Five States May Legalize Cannabis This November
In 2016, the US election resulted in a green wave as cannabis legalization measures passed in eight out of nine states.
Now, the industry and its supporters are hoping for another big win in November.
This year, voters in five states will decide whether to adopt either new medical or recreational cannabis laws -- or, perhaps, both in the case of one state.
As it stands now, 33 states have legalized medical cannabis, and of those, 11 states have legalized cannabis for adult recreational use.
Cannabis sales in states that have legalized the plant for medical and recreational purposes totaled about $15 billion in 2019, and are expected to top $30 billion by 2024, according to data from BDS Analytics, which tracks dispensary sales.
Below is a look at the five states voting on legal cannabis this November.
Four years ago, residents in the Grand Canyon State narrowly defeated an initiative to legalize recreational cannabis. It failed by fewer than 67,100 votes, with 51.3% of voters saying no.
For the most part, Proposition 207 is structured similarly to 2016's measure. It would allow adults 21 years and older to possess, consume or transfer up to 1 ounce of cannabis and create a regulatory system for the products' cultivation and sale. Some key differences with the new measure include the addition of social equity provisions and criminal justice reforms such as record expungement.
According to estimates from industry publication Marijuana Business Daily, recreational sales in Arizona could total $700 million to $760 million by 2024.
When Governor Phil Murphy was elected in 2017, he vowed to deliver on a campaign trail promise to legalize cannabis.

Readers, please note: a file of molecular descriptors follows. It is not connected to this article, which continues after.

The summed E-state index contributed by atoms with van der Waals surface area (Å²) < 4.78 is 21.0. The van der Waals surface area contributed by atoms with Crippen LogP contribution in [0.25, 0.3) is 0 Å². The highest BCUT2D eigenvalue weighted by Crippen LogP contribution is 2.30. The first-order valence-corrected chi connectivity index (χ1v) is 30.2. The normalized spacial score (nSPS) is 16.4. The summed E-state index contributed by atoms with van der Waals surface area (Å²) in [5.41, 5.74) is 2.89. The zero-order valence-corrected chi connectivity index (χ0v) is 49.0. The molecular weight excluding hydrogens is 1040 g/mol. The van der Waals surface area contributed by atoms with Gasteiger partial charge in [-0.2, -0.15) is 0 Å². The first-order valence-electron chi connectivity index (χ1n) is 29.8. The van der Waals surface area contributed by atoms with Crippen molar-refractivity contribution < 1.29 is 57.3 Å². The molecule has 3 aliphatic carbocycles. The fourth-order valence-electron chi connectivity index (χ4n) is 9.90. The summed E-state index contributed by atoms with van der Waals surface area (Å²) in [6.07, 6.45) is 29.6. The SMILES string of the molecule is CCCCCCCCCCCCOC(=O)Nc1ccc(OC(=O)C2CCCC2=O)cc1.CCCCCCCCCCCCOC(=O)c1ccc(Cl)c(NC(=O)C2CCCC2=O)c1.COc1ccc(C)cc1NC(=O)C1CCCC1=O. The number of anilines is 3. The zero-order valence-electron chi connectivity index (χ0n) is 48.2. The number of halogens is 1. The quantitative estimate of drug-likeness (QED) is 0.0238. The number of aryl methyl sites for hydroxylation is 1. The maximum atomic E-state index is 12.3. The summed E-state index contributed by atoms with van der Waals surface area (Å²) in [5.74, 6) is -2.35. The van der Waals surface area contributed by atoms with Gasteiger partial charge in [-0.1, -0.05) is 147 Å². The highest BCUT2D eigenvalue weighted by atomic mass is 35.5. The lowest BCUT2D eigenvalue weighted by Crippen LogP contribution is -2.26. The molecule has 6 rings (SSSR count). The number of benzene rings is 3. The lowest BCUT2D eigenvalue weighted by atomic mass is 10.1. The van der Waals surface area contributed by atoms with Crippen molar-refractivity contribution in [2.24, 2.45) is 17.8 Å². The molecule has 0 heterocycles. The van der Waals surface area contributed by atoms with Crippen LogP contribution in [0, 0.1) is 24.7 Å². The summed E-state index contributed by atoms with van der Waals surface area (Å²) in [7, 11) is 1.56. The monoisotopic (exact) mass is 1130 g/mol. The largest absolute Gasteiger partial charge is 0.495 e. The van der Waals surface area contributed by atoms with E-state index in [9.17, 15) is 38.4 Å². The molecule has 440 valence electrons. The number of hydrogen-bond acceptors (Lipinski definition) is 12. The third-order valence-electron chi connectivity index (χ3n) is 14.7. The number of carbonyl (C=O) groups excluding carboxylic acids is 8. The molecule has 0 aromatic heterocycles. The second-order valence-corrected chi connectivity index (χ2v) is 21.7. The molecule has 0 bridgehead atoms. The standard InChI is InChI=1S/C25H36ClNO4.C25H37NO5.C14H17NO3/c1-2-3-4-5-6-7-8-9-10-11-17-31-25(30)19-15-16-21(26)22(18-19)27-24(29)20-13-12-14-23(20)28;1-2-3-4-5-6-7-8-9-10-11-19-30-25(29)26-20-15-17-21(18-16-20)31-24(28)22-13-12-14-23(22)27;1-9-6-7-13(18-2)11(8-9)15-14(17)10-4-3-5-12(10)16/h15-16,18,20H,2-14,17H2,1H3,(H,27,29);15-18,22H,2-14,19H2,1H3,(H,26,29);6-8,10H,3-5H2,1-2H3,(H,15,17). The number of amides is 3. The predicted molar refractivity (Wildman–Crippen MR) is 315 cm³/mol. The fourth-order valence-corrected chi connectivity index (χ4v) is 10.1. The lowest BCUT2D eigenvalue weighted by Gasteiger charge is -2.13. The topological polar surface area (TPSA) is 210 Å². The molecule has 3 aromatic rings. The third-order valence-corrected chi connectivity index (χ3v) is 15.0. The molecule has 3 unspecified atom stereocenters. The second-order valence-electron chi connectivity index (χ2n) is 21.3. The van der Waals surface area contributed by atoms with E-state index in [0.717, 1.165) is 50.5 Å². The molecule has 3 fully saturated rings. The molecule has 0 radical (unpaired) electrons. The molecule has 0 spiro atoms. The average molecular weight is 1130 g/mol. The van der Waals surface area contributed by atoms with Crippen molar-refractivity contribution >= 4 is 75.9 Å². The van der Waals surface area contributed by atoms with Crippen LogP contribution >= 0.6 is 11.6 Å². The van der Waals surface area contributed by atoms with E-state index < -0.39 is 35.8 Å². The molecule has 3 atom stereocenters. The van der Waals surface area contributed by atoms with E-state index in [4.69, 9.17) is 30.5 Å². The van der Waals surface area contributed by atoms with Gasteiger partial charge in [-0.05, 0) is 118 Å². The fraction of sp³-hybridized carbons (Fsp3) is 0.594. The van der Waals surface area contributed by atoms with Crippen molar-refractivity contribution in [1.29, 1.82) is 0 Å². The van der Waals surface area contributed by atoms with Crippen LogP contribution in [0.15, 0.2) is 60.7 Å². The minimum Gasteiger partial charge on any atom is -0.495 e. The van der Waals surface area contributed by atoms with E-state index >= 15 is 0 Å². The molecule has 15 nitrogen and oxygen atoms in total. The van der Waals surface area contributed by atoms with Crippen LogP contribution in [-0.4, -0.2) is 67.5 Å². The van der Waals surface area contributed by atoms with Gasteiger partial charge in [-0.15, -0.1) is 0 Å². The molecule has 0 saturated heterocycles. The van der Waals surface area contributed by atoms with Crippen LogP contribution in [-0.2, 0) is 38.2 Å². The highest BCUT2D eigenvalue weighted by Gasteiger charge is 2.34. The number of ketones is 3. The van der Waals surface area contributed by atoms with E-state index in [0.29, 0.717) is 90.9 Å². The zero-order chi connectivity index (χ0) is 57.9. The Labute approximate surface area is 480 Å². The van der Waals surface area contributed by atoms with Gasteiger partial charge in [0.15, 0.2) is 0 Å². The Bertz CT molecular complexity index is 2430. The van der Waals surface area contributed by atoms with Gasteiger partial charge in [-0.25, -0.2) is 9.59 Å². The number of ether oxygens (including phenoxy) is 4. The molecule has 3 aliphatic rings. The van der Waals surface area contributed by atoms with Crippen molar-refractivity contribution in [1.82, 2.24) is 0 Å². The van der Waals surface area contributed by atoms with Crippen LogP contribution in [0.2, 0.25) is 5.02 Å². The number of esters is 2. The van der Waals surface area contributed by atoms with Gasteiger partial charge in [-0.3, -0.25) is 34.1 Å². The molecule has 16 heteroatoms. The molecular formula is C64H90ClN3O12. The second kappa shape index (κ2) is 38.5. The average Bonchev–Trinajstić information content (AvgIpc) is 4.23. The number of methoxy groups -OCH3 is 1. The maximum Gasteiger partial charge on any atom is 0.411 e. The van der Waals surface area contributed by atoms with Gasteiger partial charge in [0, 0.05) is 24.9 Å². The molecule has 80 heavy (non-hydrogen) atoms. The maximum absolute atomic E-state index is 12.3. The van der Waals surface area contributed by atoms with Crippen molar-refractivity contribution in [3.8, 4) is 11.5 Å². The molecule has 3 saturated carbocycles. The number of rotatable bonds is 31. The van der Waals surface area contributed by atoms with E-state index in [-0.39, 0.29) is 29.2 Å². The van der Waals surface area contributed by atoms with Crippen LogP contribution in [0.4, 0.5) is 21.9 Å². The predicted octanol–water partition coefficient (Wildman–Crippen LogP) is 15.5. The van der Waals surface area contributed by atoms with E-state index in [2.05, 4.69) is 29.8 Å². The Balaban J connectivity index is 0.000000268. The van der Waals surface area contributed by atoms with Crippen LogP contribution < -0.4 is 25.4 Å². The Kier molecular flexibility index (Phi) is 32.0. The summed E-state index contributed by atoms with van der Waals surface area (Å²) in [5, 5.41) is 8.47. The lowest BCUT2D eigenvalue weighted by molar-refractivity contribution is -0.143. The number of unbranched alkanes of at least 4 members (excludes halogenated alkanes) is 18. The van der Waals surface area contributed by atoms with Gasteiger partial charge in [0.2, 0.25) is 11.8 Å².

However, legislative efforts to legalize failed to drum up enough support. Lawmakers ultimately decided to go another route and put the measure before voters.
If approved, Public Question No. 1 would legalize cannabis for adults 21 and older. The program will be regulated by the same commission that oversees New Jersey's medical cannabis businesses, and the recreational cannabis products would be subject to the state sales tax (currently 6.625%).
Usually states have legal medical cannabis programs in place before adopting recreational cannabis laws. South Dakota could enact medical and recreational programs in one fell swoop.
Voters in South Dakota will decide on Measure 26, which would establish a medical cannabis program and registration system for people with qualifying conditions, as well as on Amendment A, which would legalize cannabis for all adults and require state legislators to adopt medical cannabis and hemp laws.
Montana voters also will see two cannabis initiatives on their ballots.
Ballot issue I-190 would allow adults in the state to possess, buy and use cannabis for recreational use. A separate initiative, CI-118, would establish 21 as the legal age to purchase, possess and consume cannabis.
If passed, I-190 would establish a 20% tax on recreational cannabis, with more than half of the tax collections landing in the state general fund and the rest allocated to programs such as enforcement, substance abuse treatment and veterans' services. The measure also would allow people serving a sentence for certain cannabis-related acts to apply for resentencing or records expungement.
In Mississippi, there are two competing measures to legalize cannabis for medical purposes.
Initiative 65, which resulted from a citizen petition, would allow physicians to recommend medical cannabis for patients with any of 22 qualifying conditions such as cancer, multiple sclerosis and post-traumatic stress disorder. The constitutional amendment would establish a regulatory program for businesses to grow and sell medical cannabis and for the products to be taxed at a 7% rate.
Under Mississippi law, the legislature has the option to amend or draft an alternate measure, and that's what it did here via Initiative 65A. The competing measure requires medical products that are of pharmaceutical quality, limits the smoking of medical cannabis to people who are terminally ill, and leaves the future creation of rules and a regulatory framework up to the legislature.
Based on the article published on CNN.com
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